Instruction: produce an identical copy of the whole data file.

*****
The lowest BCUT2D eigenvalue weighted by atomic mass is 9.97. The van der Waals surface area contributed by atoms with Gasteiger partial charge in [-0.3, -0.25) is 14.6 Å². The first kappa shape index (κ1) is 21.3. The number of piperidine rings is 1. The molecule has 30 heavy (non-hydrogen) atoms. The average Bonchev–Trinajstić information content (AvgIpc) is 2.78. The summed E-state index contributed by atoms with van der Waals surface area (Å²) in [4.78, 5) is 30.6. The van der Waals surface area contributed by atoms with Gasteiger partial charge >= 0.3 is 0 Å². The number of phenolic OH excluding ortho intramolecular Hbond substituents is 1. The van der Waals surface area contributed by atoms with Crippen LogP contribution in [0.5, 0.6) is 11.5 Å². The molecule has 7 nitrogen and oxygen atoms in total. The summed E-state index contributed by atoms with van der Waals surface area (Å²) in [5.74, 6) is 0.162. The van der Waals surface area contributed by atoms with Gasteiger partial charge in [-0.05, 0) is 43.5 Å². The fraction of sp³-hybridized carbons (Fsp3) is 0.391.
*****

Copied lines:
The lowest BCUT2D eigenvalue weighted by atomic mass is 9.97. The van der Waals surface area contributed by atoms with Gasteiger partial charge in [-0.3, -0.25) is 14.6 Å². The first kappa shape index (κ1) is 21.3. The number of piperidine rings is 1. The molecule has 30 heavy (non-hydrogen) atoms. The average Bonchev–Trinajstić information content (AvgIpc) is 2.78. The summed E-state index contributed by atoms with van der Waals surface area (Å²) in [4.78, 5) is 30.6. The van der Waals surface area contributed by atoms with Gasteiger partial charge >= 0.3 is 0 Å². The number of phenolic OH excluding ortho intramolecular Hbond substituents is 1. The van der Waals surface area contributed by atoms with Crippen LogP contribution in [0.5, 0.6) is 11.5 Å². The molecule has 7 nitrogen and oxygen atoms in total. The summed E-state index contributed by atoms with van der Waals surface area (Å²) in [5.74, 6) is 0.162. The van der Waals surface area contributed by atoms with Gasteiger partial charge in [-0.05, 0) is 43.5 Å². The fraction of sp³-hybridized carbons (Fsp3) is 0.391.